In excavations at Gonur Depe, at a brick-lined burial pit, grave number 3200 of the Royal necropolis, a horse skeleton was found in period I, dated around 2200 BCE along with a four-wheeled wooden wagon with bronze rims.[40] Archaeologist Julio Bendezu-Sarmiento, mentioning N. A. Dubova's (2015) article, comments that this was an "almost complete skeleton of a foal" resting on the wagon with "wheels circled by bronze bands" and radiocarbon-dated to 2250 BCE.[41] So he considers this horse and the wagon are "one and a half century prior" to similar burials of Sintashta culture.[41] A stone statuette that seems to be a horse with saddle was found in burial number 3210 also in the Royal necropolis and was reported by Sarianidi in 2005, and in burial 3310 parts of a stallion's body were found, the stallion lacked its head, rump, and tail, and was considered as a cult burial of a domestic horse by archaeologist Sarianidi in his 2008 publication.[40]


In 2018, Narasimhan and co-authors analyzed BMAC skeletons from the Bronze Age sites of Bustan, Dzharkutan, Gonur Tepe, and Sapalli Tepe. The male specimens belonged to haplogroup E1b1b (2/18), G (2/18), J* (2/18), J1 (1/18), J2 (4/18), L (2/18), R* (1/18), R1b (1/18), R2 (2/18), and T (1/18).[37]

A follow-up study by Narasimhan and co-authors (2019) suggested the primary BMAC population largely derived from preceding local Copper Age peoples who were in turn related to prehistoric farmers from the Iranian plateau and to a lesser extent early Anatolian farmers and hunter-gatherers from Western Siberia, and they did not contribute substantially to later populations further south in the Indus Valley. They found no evidence that the samples extracted from the BMAC sites derived any part of their ancestry from Yamnaya culture people, who are seen as Proto-Indo-Europeans in the Kurgan hypothesis, the most influential theory on the Proto-Indo-European homeland.[42]


In Afghanistan:

Tepe Fullol bowl fragment, 3rd millennium BCE, National Museum of Afghanistan.

In Turkmenistan:

In Uzbekistan:

See also[edit]


  1. ^ a b c d Lyonnet, Bertille, and Nadezhda A. Dubova, (2020b). "Questioning the Oxus Civilization or Bactria- Margiana Archaeological Culture (BMAC): an overview" , in Bertille Lyonnet and Nadezhda A. Dubova (eds.), The World of the Oxus Civilization, Routledge, London and New York, p. 32.: "...Salvatori has often dated its beginning very early (ca. 2400 BC), to make it match with Shahdad where a large amount of material similar to that of the BMAC has been discovered. With the start of international cooperation and the multiplication of analyses, the dates now admitted by all place the Oxus Civilization between 2250 and 1700 BC, while its final phase extends until ca. 1500 BC..."
  2. ^ Lyonnet, Bertille, and Nadezhda A. Dubova, (2020a). "Introduction", in Bertille Lyonnet and Nadezhda A. Dubova (eds.), The World of the Oxus Civilization, Routledge, London and New York, p. 1 : "The Oxus Civilization, also named the Bactria-Margiana Archaeological Complex (or Culture) (BMAC), developed in southern Central Asia during the Middle and Late Bronze Age and lasted for about half a millennium (ca. 2250–1700 BC)..."
  3. ^ Vidale, Massimo, 2017. Treasures from the Oxus, I.B. Tauris, pp. 9, 18, & Table 1,
  4. ^ Kaniuth, Kai, (2020). "Life in the Countryside: The rural archaeology of the Sapalli culture", in Bertille Lyonnet and Nadezhda A. Dubova (eds.), The World of the Oxus Civilization, Routledge, London and New York.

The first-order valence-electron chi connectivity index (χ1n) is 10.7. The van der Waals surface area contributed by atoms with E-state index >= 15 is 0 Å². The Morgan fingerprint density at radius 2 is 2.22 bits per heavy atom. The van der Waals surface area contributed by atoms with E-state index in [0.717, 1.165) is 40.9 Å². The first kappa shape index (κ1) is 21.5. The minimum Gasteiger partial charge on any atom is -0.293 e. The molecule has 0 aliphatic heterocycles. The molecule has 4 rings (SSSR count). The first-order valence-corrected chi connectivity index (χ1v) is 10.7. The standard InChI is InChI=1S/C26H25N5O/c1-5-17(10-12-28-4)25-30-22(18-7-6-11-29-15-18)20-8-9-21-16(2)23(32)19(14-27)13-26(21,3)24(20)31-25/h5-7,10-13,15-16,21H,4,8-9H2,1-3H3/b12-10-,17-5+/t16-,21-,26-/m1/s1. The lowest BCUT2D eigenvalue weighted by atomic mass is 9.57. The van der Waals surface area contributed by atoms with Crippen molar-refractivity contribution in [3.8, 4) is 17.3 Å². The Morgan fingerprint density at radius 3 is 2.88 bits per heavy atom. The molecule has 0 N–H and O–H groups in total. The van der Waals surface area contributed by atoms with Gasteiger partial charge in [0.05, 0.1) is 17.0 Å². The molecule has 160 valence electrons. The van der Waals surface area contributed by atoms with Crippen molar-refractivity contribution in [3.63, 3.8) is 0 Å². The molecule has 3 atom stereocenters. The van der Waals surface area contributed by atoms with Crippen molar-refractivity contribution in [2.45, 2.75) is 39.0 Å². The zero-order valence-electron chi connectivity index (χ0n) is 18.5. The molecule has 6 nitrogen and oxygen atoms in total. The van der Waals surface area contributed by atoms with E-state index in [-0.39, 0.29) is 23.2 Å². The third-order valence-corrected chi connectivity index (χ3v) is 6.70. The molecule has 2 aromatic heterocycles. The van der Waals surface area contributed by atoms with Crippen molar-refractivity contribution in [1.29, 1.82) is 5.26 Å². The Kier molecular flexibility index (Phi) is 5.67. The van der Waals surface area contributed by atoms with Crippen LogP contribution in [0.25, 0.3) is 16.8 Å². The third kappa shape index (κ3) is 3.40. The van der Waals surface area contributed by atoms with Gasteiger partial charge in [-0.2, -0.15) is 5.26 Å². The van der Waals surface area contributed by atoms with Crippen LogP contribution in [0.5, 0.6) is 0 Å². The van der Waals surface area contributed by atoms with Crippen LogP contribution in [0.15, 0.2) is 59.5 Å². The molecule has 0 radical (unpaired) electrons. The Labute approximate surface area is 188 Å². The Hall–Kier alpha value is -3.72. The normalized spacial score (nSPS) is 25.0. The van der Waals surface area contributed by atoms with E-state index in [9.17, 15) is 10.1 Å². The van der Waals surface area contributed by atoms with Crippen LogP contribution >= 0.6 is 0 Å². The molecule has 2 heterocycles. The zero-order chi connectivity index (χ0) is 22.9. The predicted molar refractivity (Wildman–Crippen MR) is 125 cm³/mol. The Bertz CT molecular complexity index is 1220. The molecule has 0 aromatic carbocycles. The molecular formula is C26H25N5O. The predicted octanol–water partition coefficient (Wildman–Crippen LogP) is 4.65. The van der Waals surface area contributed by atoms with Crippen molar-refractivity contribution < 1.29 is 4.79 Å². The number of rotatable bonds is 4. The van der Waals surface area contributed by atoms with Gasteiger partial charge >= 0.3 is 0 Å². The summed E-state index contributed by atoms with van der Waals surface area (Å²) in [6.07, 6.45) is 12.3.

5. ^ Lyonnet, Bertille, and Nadezhda A. Dubova, (2020a). "Introduction", in Bertille Lyonnet and Nadezhda A. Dubova (eds.), The World of the Oxus Civilization, Routledge, London and New York, p. 1.
  6. ^ See Sarianidi, V. I. 1976. "Issledovanija pamjatnikov Dashlyiskogo Oazisa," in Drevnii Baktria, vol. 1. Moscow: Akademia Nauk.
  7. ^ John Noble Wilford, (May 13, 2001). "In Ruin, Symbols on a Stone Hint at a Lost Asian Culture", in New York Times.
  8. ^ Kurbanov, Aydogdy, (14 September 2018). "A brief history of archaeological research in Turkmenistan from the beginning of the 20th century until the present", in ArchéOrient.
  9. ^ Atagarryev E., and Berdiev O.K., (1970). "The Archaeological Exploration of Turkmenistan in the Year of Soviet Power", East and West 20, pp. 285-306.
  10. ^ Masson, V.M., and V.I. Sarianidi, (1972). Central Asia: Turkmenia before the Achaemenids, London, Thames and Hudson.
  11. ^ Levine, Louis D., (1975). "Review to: Masson, V. M., and V. I. Sarianidi. Central Asia: Turkmenia before the Achaemenids (1972)" , in The American Historical Review, Volume 80, Issue 2, April 1975, p. 375.
  12. ^ a b c d Vidale, Massimo, (2017). Treasures from the Oxus, p. 9, Table 1.
  13. ^ Harris, D. R.; Gosden, C.; Charles, M. P. (1996). "Jeitun: Recent excavations at an early Neolithic site in Southern Turkmenistan". Proceedings of the Prehistoric Society. 62: 423–442. doi:10.1017/S0079497X00002863.
  14. ^ Miller, Naomi F. (1999). "Agricultural development in western Central Asia in the Chalcolithic and Bronze Ages". Vegetation History and Archaeobotany. 8 (1–2): 13–19. doi:10.1007/BF02042837. S2CID 53965048.
  15. ^ Kohl 2007, pp. 189–190.
  16. ^ a b c d e Masson, V. M. (1992). "The Bronze Age in Khorasan and Transoxiana". In Dani, A. H.; Masson, Vadim Mikhaĭlovich (eds.). History of civilizations of Central Asia. volume 1: The dawn of civilization: earliest times to 700 BCE. ISBN 92-3-102719-0. |volume= has extra text (help)
  17. ^ Reinhard Bernbeck et al., "A-II Spatial Effects of Technological Innovations and Changing Ways of Life," in Friederike Fless, Gerd Graßhoff, Michael Meyer (eds.), Reports of the Research Groups at the Topoi Plenary Session 2010, eTopoi: Journal for Ancient Studies, Special Volume 1 (2011).